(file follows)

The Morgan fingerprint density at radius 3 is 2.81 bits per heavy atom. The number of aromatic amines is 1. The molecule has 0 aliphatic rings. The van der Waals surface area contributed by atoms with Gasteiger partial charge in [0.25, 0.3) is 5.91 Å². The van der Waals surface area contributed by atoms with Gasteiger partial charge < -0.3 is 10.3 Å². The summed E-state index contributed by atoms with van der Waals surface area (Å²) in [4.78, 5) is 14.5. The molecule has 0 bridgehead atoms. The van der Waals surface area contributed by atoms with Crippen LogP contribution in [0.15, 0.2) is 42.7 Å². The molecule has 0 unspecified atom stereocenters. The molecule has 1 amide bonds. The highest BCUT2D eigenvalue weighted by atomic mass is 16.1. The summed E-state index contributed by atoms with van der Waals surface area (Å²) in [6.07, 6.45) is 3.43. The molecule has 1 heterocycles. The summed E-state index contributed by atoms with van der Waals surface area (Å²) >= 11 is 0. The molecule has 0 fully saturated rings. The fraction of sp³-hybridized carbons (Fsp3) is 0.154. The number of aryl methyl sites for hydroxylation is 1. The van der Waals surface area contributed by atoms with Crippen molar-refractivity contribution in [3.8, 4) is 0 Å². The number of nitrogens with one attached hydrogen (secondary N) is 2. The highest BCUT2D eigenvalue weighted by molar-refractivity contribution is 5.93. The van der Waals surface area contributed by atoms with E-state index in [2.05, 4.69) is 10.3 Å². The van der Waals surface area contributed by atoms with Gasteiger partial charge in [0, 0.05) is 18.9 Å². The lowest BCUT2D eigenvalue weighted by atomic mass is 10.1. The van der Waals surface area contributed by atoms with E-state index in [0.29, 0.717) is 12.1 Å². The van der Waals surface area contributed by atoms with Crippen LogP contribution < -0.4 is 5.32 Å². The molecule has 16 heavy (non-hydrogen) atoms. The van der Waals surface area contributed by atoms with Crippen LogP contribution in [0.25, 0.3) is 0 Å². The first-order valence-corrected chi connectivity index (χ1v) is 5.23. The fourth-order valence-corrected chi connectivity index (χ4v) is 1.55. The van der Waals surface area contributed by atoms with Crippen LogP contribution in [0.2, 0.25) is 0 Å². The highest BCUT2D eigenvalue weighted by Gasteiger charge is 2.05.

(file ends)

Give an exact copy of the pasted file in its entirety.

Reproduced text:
The Morgan fingerprint density at radius 3 is 2.81 bits per heavy atom. The number of aromatic amines is 1. The molecule has 0 aliphatic rings. The van der Waals surface area contributed by atoms with Gasteiger partial charge in [0.25, 0.3) is 5.91 Å². The van der Waals surface area contributed by atoms with Gasteiger partial charge < -0.3 is 10.3 Å². The summed E-state index contributed by atoms with van der Waals surface area (Å²) in [4.78, 5) is 14.5. The molecule has 0 bridgehead atoms. The van der Waals surface area contributed by atoms with Crippen LogP contribution in [0.15, 0.2) is 42.7 Å². The molecule has 0 unspecified atom stereocenters. The molecule has 1 amide bonds. The highest BCUT2D eigenvalue weighted by atomic mass is 16.1. The summed E-state index contributed by atoms with van der Waals surface area (Å²) in [6.07, 6.45) is 3.43. The molecule has 1 heterocycles. The summed E-state index contributed by atoms with van der Waals surface area (Å²) >= 11 is 0. The molecule has 0 fully saturated rings. The fraction of sp³-hybridized carbons (Fsp3) is 0.154. The number of aryl methyl sites for hydroxylation is 1. The van der Waals surface area contributed by atoms with Crippen molar-refractivity contribution in [3.8, 4) is 0 Å². The number of nitrogens with one attached hydrogen (secondary N) is 2. The highest BCUT2D eigenvalue weighted by molar-refractivity contribution is 5.93. The van der Waals surface area contributed by atoms with E-state index in [2.05, 4.69) is 10.3 Å². The van der Waals surface area contributed by atoms with Gasteiger partial charge in [0, 0.05) is 18.9 Å². The lowest BCUT2D eigenvalue weighted by atomic mass is 10.1. The van der Waals surface area contributed by atoms with E-state index in [0.29, 0.717) is 12.1 Å². The van der Waals surface area contributed by atoms with Crippen LogP contribution < -0.4 is 5.32 Å². The molecule has 16 heavy (non-hydrogen) atoms. The van der Waals surface area contributed by atoms with Crippen LogP contribution in [0.25, 0.3) is 0 Å². The first-order valence-corrected chi connectivity index (χ1v) is 5.23. The fourth-order valence-corrected chi connectivity index (χ4v) is 1.55. The van der Waals surface area contributed by atoms with Crippen LogP contribution in [0.2, 0.25) is 0 Å². The highest BCUT2D eigenvalue weighted by Gasteiger charge is 2.05.